When a couple is going through a divorce, or even just heading towards it, certain issues may make it difficult to stay together under one roof. One spouse may want to kick out the other from their marital home.
Is this legal in Arizona? Can a wife or husband force their spouse to move out before their divorce is final?
Generally, it is not legally possible in Arizona to kick out a spouse pending divorce. However, there are a few exceptions where one spouse may be legally forced to leave the home.
Why You Can’t Kick Out Your Spouse in Arizona
It is common for married couples to purchase their home after getting married. This makes the house a “marital property” or community property. In Arizona, a community property home is owned by both spouses equally, and both have equal rights to stay there.
What if only one spouse was paying for the home? Under Arizona law, any property acquired by either spouse during the marriage is community property. Even if only one spouse paid for the house, and even if only one name appears on the title, it could still be considered community property if they bought it while married.
Even if the spouse started paying for the home before getting married, or even if they inherited it as their separate property, the home can be “transmuted” or changed into community property. This can happen if, for example, the other spouse contributed to mortgage payments, or if the loan is refinanced during the marriage.
You must clarify whether your house is your sole separate property or a community property shared by the two of you. If it is separate property, you may be able to evict your spouse (discussed more below). So long as the home is considered community property, you cannot legally force your spouse out, even if you have started the divorce process.
A spouse may only be forced to leave if or when the court gives an order to do this.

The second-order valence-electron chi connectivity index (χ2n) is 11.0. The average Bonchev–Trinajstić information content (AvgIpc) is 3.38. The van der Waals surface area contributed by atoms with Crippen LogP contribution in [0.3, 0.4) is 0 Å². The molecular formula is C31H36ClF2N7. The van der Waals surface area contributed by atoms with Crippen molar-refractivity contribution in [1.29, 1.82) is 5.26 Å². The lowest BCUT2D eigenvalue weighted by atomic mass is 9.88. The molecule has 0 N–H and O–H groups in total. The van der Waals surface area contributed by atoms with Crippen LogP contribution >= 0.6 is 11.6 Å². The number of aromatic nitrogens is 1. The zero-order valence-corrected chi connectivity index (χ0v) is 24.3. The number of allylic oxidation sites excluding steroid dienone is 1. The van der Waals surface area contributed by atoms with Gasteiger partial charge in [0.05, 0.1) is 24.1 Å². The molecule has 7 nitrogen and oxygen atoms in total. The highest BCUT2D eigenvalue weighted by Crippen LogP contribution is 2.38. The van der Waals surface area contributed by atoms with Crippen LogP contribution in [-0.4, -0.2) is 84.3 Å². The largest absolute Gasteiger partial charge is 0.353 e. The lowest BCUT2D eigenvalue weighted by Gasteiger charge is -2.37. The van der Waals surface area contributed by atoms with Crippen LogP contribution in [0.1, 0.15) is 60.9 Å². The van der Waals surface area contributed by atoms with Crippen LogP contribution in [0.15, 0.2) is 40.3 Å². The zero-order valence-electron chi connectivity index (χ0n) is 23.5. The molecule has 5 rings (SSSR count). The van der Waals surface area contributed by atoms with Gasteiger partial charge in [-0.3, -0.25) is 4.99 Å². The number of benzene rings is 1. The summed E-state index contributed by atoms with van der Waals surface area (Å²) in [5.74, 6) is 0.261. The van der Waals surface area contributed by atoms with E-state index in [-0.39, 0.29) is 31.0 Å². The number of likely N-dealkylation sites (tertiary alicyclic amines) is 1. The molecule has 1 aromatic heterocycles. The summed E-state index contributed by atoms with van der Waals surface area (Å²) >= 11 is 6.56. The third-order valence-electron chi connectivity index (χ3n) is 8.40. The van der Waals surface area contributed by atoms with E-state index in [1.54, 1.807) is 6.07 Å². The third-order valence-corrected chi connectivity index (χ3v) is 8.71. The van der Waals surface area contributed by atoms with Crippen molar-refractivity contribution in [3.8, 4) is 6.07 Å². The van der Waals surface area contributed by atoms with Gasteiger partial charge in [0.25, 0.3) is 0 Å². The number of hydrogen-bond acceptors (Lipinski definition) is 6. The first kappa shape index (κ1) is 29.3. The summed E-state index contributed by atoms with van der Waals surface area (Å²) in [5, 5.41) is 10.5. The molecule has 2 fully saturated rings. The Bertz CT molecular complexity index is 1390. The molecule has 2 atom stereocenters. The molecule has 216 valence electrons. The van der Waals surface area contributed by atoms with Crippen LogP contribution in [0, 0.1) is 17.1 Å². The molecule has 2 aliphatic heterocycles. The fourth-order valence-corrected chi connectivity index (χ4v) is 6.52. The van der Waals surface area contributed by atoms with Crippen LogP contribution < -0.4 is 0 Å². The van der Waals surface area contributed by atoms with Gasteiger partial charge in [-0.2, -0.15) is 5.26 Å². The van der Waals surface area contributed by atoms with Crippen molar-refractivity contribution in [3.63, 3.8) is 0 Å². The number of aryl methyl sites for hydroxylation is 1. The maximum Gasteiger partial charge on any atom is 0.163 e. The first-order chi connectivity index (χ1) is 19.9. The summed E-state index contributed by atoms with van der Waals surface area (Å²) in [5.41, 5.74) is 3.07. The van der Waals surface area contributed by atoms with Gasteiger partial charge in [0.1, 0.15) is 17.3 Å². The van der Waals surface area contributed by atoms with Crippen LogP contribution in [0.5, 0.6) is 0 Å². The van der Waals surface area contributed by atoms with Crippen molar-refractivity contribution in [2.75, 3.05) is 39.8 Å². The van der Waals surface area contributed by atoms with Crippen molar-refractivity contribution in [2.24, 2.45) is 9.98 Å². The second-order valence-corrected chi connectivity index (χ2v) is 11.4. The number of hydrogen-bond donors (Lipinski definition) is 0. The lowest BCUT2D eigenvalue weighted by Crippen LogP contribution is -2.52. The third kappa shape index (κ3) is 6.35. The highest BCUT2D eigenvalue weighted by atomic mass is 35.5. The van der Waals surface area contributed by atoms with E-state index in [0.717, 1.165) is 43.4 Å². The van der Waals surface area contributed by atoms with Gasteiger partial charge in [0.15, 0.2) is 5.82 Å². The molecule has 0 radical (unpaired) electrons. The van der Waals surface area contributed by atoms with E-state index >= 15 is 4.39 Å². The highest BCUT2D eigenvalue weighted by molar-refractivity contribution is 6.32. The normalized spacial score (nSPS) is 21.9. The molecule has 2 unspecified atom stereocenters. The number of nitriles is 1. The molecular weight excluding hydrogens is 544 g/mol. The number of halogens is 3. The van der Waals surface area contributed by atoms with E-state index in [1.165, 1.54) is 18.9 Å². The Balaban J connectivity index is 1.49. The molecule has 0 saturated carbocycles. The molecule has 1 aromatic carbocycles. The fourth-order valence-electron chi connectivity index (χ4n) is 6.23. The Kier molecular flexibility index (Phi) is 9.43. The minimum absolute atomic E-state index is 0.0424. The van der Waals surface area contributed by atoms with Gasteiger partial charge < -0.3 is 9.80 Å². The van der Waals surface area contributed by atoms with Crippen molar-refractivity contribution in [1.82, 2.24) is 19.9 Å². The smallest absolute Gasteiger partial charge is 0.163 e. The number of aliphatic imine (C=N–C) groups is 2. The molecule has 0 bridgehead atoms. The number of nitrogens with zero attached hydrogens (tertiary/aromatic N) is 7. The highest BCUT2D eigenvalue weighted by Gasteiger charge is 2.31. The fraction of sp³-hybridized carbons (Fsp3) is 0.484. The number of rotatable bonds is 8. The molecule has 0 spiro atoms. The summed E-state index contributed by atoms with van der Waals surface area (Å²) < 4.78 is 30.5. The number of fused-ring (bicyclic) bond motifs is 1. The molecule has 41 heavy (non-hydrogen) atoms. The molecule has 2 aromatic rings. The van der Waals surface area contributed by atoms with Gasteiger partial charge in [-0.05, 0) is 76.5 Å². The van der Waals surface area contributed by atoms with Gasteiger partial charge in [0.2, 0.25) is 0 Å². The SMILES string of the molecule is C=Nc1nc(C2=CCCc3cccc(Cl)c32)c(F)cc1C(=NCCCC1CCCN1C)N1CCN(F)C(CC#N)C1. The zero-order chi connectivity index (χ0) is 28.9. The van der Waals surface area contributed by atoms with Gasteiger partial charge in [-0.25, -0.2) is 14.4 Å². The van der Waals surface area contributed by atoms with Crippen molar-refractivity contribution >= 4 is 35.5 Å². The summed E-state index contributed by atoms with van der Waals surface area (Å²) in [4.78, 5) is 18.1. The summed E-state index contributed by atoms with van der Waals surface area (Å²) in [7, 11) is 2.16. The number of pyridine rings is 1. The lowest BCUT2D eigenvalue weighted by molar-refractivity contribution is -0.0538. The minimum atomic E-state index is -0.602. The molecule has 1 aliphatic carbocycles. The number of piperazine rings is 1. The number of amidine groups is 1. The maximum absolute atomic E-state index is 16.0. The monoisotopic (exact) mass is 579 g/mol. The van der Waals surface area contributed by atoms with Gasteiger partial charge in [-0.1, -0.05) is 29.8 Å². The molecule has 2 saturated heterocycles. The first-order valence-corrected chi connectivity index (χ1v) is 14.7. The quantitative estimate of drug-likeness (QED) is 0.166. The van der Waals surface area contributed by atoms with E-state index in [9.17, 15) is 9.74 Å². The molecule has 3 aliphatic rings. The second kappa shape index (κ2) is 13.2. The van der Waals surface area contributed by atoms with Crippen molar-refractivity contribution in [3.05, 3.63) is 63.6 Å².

Exceptions: When One Spouse Can Be Forced Out of the Home
There are situations when the spouses must stay away from each other even when they are not divorced yet. A prime example is cases of abuse against one spouse or any of their children. The spouse may request the court for either an Emergency Protective Order or a Temporary Order to exclude the abusive party from the residence.
An Emergency Protective Order can be granted immediately but typically only lasts 24 to 48 hours. It also prohibits the abuser from contacting the victim in any way.
A Temporary Order takes more time to be granted, but it usually lasts until the divorce is finalized. The final divorce order will then mandate how the marital home is to be divided or owned.
Evicting a Spouse
Most of the discussion above applies when the marital home is community property. On the other hand, some spouses solely own the house they live in. A home is one spouse’s sole separate property if they inherited it, received it as an exclusive gift, or bought it before marriage without any contribution from the other spouse. As the sole owner of the home, the spouse then has the right to evict their husband or wife even before the divorce is final.
Eviction is a real estate matter, not a Family Law matter. Thus, if you wish to evict your spouse, you will need to initiate a separate civil proceeding besides your divorce to legally force them out of your home.
Call a Trusted Divorce Lawyer in Arizona
Getting a spouse to move out is a tricky legal situation. If you need this to happen, or if you are the spouse at risk of being kicked out, you’ll want an experienced divorce lawyer on your side. Call the trusted attorneys at Goldman Law. We can competently navigate Arizona Family Laws to find the best relief for you.
Call (602) 698-5520 or use our contact form for a consultation.